The Prince of Spires – apocalypse V


The small company made its way towards the harbour of Alaris. Several large ships dominated the harbour. Their shadows dwarfed the smaller ships that lay in wait.

Even at this time of night there was still plenty of activity amongst the docks to hide their presence. Sailors were walking in and out of taverns. A few ships were being loaded. And several fishermen where already offloading their catch.

They cautiously made their way through the winding streets towards the city walls. There, it turned out that getting into the city was trickier. When they reached the city gates they learned that the gates were closed until sunrise.

“Time is starting to run out,” Spires said to Anlar’Sel. “We need to get to Demon Isle as soon as possible. We can’t afford to wait out here until dawn. We need in the city looking for Aithlin’s contacts.”

“There is always a way into a city,” Anlar’Sel replied. “You just need to know where to look. Follow me.”

Sel took off at a jog down a side street that ran along the wall. Here some of the houses ran right up to the city wall itself.

“There.” Sel pointed to a non-descript house standing amongst similar houses against the wall.

“What are we looking at?” Spires asked Anlar’Sel. “Why that house?”

“Several reasons. For one, it’s about halfway between the different watchtowers. So it offers the smallest chance of being seen. Although I doubt anyone is watching.

For another, it offers an easy climb up the wall.”

Spires looked up at the vertical stones rising above him. “Strange definition of easy.”

The scout gave an amused laugh. “Watch and learn”

Anlar’Sel used a barrel and a windowsill to reach the roof of the house in two easy bounds. Keeping his head down, he made a dash for the wall.

There he waited for a cloud to obscure his presence.

In the dark, Sel ran his hands across the polished white surface. After a moment he seemed to find a handhold for his left hand. Apparently satisfied with his grip he stretched his right hand higher, repeating the process.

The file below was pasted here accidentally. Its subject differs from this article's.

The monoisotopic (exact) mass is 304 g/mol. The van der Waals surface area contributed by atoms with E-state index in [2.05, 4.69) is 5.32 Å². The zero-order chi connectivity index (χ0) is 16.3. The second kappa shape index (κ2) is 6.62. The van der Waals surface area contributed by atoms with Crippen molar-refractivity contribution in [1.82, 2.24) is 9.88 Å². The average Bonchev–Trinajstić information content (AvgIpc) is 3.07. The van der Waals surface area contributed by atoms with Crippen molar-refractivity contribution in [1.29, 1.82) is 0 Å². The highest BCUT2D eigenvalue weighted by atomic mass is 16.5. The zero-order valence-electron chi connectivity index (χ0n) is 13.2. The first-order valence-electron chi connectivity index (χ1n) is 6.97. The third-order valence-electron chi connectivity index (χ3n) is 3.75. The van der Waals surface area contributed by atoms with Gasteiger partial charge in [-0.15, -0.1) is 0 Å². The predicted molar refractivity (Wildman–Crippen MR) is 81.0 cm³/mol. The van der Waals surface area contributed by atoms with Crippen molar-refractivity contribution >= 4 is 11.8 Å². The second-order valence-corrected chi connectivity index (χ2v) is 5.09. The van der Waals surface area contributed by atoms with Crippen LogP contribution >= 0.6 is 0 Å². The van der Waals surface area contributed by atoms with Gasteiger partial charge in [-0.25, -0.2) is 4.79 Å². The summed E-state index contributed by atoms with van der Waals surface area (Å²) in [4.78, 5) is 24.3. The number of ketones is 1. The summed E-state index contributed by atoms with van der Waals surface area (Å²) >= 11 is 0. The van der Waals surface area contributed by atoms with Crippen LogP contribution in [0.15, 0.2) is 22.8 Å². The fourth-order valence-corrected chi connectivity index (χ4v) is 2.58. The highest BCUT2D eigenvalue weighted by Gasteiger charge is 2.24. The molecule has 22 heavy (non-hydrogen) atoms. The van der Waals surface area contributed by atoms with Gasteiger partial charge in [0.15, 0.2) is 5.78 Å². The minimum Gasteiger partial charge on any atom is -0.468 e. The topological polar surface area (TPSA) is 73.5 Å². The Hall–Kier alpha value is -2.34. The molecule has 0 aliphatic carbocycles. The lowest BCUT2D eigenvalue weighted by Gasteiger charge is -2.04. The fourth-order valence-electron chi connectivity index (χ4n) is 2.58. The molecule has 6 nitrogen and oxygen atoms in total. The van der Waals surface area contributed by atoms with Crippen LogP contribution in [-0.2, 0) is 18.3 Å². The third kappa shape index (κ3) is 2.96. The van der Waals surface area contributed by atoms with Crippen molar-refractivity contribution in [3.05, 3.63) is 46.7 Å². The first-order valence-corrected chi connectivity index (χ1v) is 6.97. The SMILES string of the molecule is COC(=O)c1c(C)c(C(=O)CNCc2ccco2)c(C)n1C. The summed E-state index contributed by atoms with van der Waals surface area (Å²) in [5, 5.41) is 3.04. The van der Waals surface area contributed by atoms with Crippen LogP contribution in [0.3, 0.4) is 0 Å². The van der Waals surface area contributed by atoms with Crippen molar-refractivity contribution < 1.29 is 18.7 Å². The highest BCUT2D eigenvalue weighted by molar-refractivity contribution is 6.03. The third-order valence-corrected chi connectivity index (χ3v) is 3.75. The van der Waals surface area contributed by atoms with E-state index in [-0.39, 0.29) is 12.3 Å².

Methodically, he worked his way up the wall. In some places he could use both his hands and feet. In others, he hung from a single hand while his other hand looked to the next handhold.

To Spires, watching from below, Anlar’Sel stood out like a beacon in the night. Anyone looking up at the wall would easily spot him. Impatiently Spires waited in the shadows until Anlar’Sel finally reached the top of the wall and snuck over the crenulations.

Spires and the rest of the scouts hurried towards the base of the wall. Anlar’Sel tossed down a rope and one by one the group moved into the city beyond.

Back on the ground on the other side of the wall, Spires asked Anlar’Sel “How did you manage that?”

“As I said, it was an easy climb. Any Narathi scout could have done it.”

“And what was the trick? What you did should have been impossible. The wall should have offered no handholds.”

“No fooling you, sir.” Anlar’Sel said. “The house out front was marked. The path up the wall was laid out by Narathi scouts in years gone by for just such an occasion. You just need to know what to look for.”

“That explains,” Spires said. “Thank you. Let’s move on and find this merchant Aithlin referred us to.”

They spent the better part of the rest of the night looking for the merchant’s house. Alaris was a sprawling city on the coast of the White Sea full of canals and winding streets. This made locating the wool merchant district without be able to ask for directions a difficult task, which was further exacerbated by regular patrols which were roaming the streets of Alaris.

When dawn announced itself in the eastern sky they finally found the house they were looking for. It was a tall, narrow building which dominated an enclosed courtyard. Empty stables lined one side of the courtyard. The other side was open to a canal which ran past the back of the house.

Nothing moved as they made their way to the side entrance next to stable. Here they knocked as Aithlin had told them. Three knocks, then a pause, then two knocks.

Huddled together in the shadows they waited for a reaction from within.

Moments passed.

They started thinking either nobody was home or they hadn’t heard. Then they heard the distinct shuffle of feet on a marble floor within. A small window in the door was opened the tiniest of margins.

“Who is it? What do you want?”

“We are friends of Aithlin,” Spires said. “He told us the master of the house could help us with a small problem we are facing.”

“How do I know you’re not lying?”

“Aithlin said to remind master Calmir that Calmir still owes him twenty-seven sovereigns for that one time in Erinis.”

“Nonsense. He earned a multitude from that deal. Quid-pro-quo and all that.”

“That is not for me to decide,” Spires said. “Can we come in to discuss a sensitive matter?”

No reply was given to this. Inside they heard three bolts sliding back. The door was opened just enough to let everyone enter in single file. This took them into a sparse kitchen. Bread dough stood rising in front of a small wood stove.

The elf who had let them in locked the door again. “Follow me.” Without looking to see if he was followed, the elf led them through a series of corridors and chambers to a small sitting room on the second floor of the house. There he motioned for them to sit around low burning fireplace.

“I am Calmir. What is this sensitive matter that has you knocking on my door in the middle of the night?”